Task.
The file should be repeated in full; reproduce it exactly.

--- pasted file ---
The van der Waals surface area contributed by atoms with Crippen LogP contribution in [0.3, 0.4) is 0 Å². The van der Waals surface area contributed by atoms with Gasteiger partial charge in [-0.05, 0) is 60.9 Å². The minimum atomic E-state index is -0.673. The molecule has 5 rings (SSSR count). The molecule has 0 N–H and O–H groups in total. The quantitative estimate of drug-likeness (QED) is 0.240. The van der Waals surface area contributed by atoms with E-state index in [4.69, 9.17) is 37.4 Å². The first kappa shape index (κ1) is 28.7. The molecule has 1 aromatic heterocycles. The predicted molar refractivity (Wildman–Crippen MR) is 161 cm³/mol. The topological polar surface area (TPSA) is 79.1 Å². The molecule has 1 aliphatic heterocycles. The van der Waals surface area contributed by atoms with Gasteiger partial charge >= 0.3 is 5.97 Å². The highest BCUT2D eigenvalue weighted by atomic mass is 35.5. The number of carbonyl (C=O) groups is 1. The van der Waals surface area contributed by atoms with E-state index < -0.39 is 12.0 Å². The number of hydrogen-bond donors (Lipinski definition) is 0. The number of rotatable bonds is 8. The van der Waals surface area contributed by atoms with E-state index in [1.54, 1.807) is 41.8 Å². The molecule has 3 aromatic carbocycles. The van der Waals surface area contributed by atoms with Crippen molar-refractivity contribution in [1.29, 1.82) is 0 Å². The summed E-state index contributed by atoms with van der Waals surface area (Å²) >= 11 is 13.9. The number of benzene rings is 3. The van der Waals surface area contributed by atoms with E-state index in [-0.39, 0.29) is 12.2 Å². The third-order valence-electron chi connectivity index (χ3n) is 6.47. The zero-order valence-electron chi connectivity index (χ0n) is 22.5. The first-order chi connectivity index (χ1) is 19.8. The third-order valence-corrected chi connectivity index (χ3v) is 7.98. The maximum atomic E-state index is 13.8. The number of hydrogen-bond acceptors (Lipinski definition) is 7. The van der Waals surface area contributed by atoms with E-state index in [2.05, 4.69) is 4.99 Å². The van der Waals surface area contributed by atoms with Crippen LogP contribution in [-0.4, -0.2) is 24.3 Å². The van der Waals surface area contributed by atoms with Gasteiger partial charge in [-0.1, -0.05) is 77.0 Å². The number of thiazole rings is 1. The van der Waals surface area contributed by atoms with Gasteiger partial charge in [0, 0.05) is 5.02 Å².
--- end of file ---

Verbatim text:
The van der Waals surface area contributed by atoms with Crippen LogP contribution in [0.3, 0.4) is 0 Å². The van der Waals surface area contributed by atoms with Gasteiger partial charge in [-0.05, 0) is 60.9 Å². The minimum atomic E-state index is -0.673. The molecule has 5 rings (SSSR count). The molecule has 0 N–H and O–H groups in total. The quantitative estimate of drug-likeness (QED) is 0.240. The van der Waals surface area contributed by atoms with E-state index in [4.69, 9.17) is 37.4 Å². The first kappa shape index (κ1) is 28.7. The molecule has 1 aromatic heterocycles. The predicted molar refractivity (Wildman–Crippen MR) is 161 cm³/mol. The topological polar surface area (TPSA) is 79.1 Å². The molecule has 1 aliphatic heterocycles. The van der Waals surface area contributed by atoms with Gasteiger partial charge >= 0.3 is 5.97 Å². The highest BCUT2D eigenvalue weighted by atomic mass is 35.5. The number of carbonyl (C=O) groups is 1. The van der Waals surface area contributed by atoms with E-state index < -0.39 is 12.0 Å². The number of hydrogen-bond donors (Lipinski definition) is 0. The number of rotatable bonds is 8. The van der Waals surface area contributed by atoms with E-state index in [1.54, 1.807) is 41.8 Å². The molecule has 3 aromatic carbocycles. The van der Waals surface area contributed by atoms with Crippen molar-refractivity contribution in [1.29, 1.82) is 0 Å². The summed E-state index contributed by atoms with van der Waals surface area (Å²) >= 11 is 13.9. The number of benzene rings is 3. The van der Waals surface area contributed by atoms with E-state index in [-0.39, 0.29) is 12.2 Å². The third-order valence-electron chi connectivity index (χ3n) is 6.47. The zero-order valence-electron chi connectivity index (χ0n) is 22.5. The first-order chi connectivity index (χ1) is 19.8. The third-order valence-corrected chi connectivity index (χ3v) is 7.98. The maximum atomic E-state index is 13.8. The number of hydrogen-bond acceptors (Lipinski definition) is 7. The van der Waals surface area contributed by atoms with E-state index in [2.05, 4.69) is 4.99 Å². The van der Waals surface area contributed by atoms with Crippen LogP contribution in [-0.4, -0.2) is 24.3 Å². The van der Waals surface area contributed by atoms with Gasteiger partial charge in [-0.1, -0.05) is 77.0 Å². The number of thiazole rings is 1. The van der Waals surface area contributed by atoms with Gasteiger partial charge in [0, 0.05) is 5.02 Å².